11

Are there standard sorting functions in SML? The documentation on the Internet is so scarce I couldn't find any.

2
  • 1
    what are you trying to sort? Commented Jan 19, 2013 at 6:58
  • 1
    I don't know what you mean by scarse, but the SML Basis Library homepage is a good place to look up functionality Commented Jan 19, 2013 at 9:06

5 Answers 5

16

There is no sorting functionality defined in the SML Basis Library, but most implementations extend the basis library and add extra functionality.

As such MosML has both an ArraySort and a Listsort module, and SML/NJ has a LIST_SORT signature with a ListMergeSort implementation. It also features some other sorting features on arrays as MosML. See the toc of the SML/NJ Library Manual, for a full list.

5

As Jesper Reenberg points out, Standard ML compilers have each their own (non-standard, ironically) sorting libraries. Since the documentation for these lacks examples, here is how to sort a list of strings in ascending order using the various modules:

  1. In SML/NJ and MLton, using the ListMergeSort.sort function:

    - fun sortStrings ss = ListMergeSort.sort (fn (s : string, t) => s > t) ss;
    [autoloading]
    [library $SMLNJ-LIB/Util/smlnj-lib.cm is stable]
    [autoloading done]
    val sortStrings = fn : string list -> string list
    - sortStrings ["World","Hello"];
    val it = ["Hello","World"] : string list
    

    The quirk with this library function is that it takes a "greater than" boolean predicate. Since Standard ML's > operator is overloaded, but defaults to int, I have to somehow explicitly annotate that I'm comparing strings.

  2. In Moscow ML, using the Listsort.sort function:

    - load "Listsort";
    > val it = () : unit
    - fun sortStrings ss = Listsort.sort String.compare ss;
    > val sortStrings = fn : string list -> string list
    - sortStrings ["World", "Hello"];
    > val it = ["Hello", "World"] : string list
    

    The quirk with this library is that Moscow ML's interactive REPL does not auto-load Listsort. Typing load "Listsort"; is only necessary in the interactive REPL; when compiling programs, load is not used.

  3. In Poly/ML, there is no library for sorting, so you have to define your own sorting function.


If neither of these sorting functions are sufficient, here is a number of other sorting functions written in Standard ML:

  1. True QuickSort in Standard ML compares a naive QuickSort (that isn't really a QuickSort) with an implementation of Hoare's algorithm by John Coleman.

  2. Rosetta Code's MergeSort in Standard ML:

    fun merge cmp ([], ys) = ys
      | merge cmp (xs, []) = xs
      | merge cmp (xs as x::xs', ys as y::ys') =
          case cmp (x, y) of
               GREATER => y :: merge cmp (xs, ys')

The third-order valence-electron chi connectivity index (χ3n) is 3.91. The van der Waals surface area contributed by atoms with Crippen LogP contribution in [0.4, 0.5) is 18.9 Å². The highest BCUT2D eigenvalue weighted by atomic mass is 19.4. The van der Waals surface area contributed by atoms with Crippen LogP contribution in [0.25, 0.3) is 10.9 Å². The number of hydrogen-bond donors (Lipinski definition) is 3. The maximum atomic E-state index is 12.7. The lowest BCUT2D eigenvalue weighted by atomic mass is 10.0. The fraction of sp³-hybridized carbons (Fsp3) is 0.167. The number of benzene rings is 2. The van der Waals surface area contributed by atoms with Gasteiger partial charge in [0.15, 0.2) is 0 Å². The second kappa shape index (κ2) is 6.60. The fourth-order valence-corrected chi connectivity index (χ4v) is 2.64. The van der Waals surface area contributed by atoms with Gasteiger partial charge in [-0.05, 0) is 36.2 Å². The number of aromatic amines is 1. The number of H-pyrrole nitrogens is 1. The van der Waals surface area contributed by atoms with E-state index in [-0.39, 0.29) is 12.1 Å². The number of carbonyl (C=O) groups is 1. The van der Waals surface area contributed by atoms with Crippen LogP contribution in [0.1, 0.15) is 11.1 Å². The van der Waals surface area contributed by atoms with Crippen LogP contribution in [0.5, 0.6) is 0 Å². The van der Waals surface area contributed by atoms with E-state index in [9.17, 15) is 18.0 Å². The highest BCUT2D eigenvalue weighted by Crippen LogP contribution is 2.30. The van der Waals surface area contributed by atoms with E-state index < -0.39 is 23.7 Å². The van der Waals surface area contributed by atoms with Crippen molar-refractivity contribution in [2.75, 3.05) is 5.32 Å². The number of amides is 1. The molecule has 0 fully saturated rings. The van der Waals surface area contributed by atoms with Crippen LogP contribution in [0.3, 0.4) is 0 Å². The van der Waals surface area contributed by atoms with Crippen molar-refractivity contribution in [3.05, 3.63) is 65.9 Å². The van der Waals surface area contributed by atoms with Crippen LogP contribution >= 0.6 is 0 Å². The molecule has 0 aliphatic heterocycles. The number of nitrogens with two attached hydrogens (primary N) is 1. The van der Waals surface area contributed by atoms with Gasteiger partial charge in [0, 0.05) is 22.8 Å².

| _       => x :: merge cmp (xs', ys)
    
    fun sort cmp [] = []
      | sort cmp [x] = [x]
      | sort cmp xs =
        let
          val ys = List.take (xs, length xs div 2)
          val zs = List.drop (xs, length xs div 2)
        in
          merge cmp (sort cmp ys, sort cmp zs)
        end
    
2

Here is a standard quicksort

fun qsort(func) =
    let fun sort [] = []
          | sort (lhd :: ltl) =
                sort (List.filter (fn x => func (x, lhd)) ltl)
              @ [lhd]
              @ sort (List.filter (fn x => not (func(x, lhd)) ltl)
    in sort
    end

Just throw in some comparator (function that takes two elements with same type and return boolean) and it will return a sort function for you If you got anymore question don't hesitate to ask. :)

1
  • by the way, this sorter will preserve order if and only if func(x,y) = false for x = y Commented Jan 25, 2017 at 17:47
0

How about this for sorting a list? You could always use reverse to get the reverse.

- fun sort(L) =
   if L=[] then []
   else if tl(L)=[] then L
   else merge(sort(take(L)), sort(skip(L)));
 val sort = fn : int list -> int list

See here.

3
  • What are merge, take and skip? Sorry to ask, but there's really zilch documentation out there. Commented Jan 19, 2013 at 7:07
  • So I assume there isn't a standard sort function in SML, right? Commented Jan 19, 2013 at 7:38
  • 1
    No you have to create your own Commented Jan 19, 2013 at 7:38
0

here is my sml sorting algorithm

fun sort list = foldr (fn (x,lst)=> List.filter (fn a => a < x) lst @ [x] @ List.filter (fn a => a >= x) lst ) [] list;

sort [5,1,5,0,2,5,~2,5,~10,0];

output: [~10,~2,0,0,1,2,5,5,5,5]

I hope it helps

Your Answer

By clicking “Post Your Answer”, you agree to our terms of service and acknowledge you have read our privacy policy.

Not the answer you're looking for? Browse other questions tagged or ask your own question.